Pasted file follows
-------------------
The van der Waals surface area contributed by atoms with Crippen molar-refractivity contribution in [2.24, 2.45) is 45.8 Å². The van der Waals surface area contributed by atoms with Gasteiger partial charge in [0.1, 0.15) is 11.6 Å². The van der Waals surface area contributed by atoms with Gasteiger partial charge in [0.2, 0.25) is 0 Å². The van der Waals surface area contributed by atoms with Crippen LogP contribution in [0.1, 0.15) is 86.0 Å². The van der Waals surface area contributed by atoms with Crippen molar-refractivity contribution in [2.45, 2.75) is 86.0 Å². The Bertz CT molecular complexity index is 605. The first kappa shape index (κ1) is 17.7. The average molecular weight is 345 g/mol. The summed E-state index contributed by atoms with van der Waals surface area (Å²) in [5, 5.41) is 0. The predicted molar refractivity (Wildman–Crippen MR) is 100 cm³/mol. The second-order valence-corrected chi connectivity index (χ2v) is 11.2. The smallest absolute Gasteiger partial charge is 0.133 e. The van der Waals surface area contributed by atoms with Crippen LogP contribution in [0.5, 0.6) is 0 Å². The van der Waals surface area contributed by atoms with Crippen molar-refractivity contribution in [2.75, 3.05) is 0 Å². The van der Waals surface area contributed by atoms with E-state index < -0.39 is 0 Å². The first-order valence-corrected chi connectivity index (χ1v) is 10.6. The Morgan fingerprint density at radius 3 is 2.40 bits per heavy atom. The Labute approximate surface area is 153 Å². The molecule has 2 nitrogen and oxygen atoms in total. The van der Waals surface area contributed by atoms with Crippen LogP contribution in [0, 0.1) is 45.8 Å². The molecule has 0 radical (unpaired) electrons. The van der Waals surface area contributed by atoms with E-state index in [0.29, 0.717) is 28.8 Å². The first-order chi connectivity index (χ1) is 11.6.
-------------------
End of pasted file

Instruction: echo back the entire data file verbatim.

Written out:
The van der Waals surface area contributed by atoms with Crippen molar-refractivity contribution in [2.24, 2.45) is 45.8 Å². The van der Waals surface area contributed by atoms with Gasteiger partial charge in [0.1, 0.15) is 11.6 Å². The van der Waals surface area contributed by atoms with Gasteiger partial charge in [0.2, 0.25) is 0 Å². The van der Waals surface area contributed by atoms with Crippen LogP contribution in [0.1, 0.15) is 86.0 Å². The van der Waals surface area contributed by atoms with Crippen molar-refractivity contribution in [2.45, 2.75) is 86.0 Å². The Bertz CT molecular complexity index is 605. The first kappa shape index (κ1) is 17.7. The average molecular weight is 345 g/mol. The summed E-state index contributed by atoms with van der Waals surface area (Å²) in [5, 5.41) is 0. The predicted molar refractivity (Wildman–Crippen MR) is 100 cm³/mol. The second-order valence-corrected chi connectivity index (χ2v) is 11.2. The smallest absolute Gasteiger partial charge is 0.133 e. The van der Waals surface area contributed by atoms with Crippen LogP contribution in [0.5, 0.6) is 0 Å². The van der Waals surface area contributed by atoms with Crippen molar-refractivity contribution in [2.75, 3.05) is 0 Å². The van der Waals surface area contributed by atoms with E-state index < -0.39 is 0 Å². The first-order valence-corrected chi connectivity index (χ1v) is 10.6. The Morgan fingerprint density at radius 3 is 2.40 bits per heavy atom. The Labute approximate surface area is 153 Å². The molecule has 2 nitrogen and oxygen atoms in total. The van der Waals surface area contributed by atoms with Crippen LogP contribution in [0, 0.1) is 45.8 Å². The molecule has 0 radical (unpaired) electrons. The van der Waals surface area contributed by atoms with E-state index in [0.29, 0.717) is 28.8 Å². The first-order chi connectivity index (χ1) is 11.6.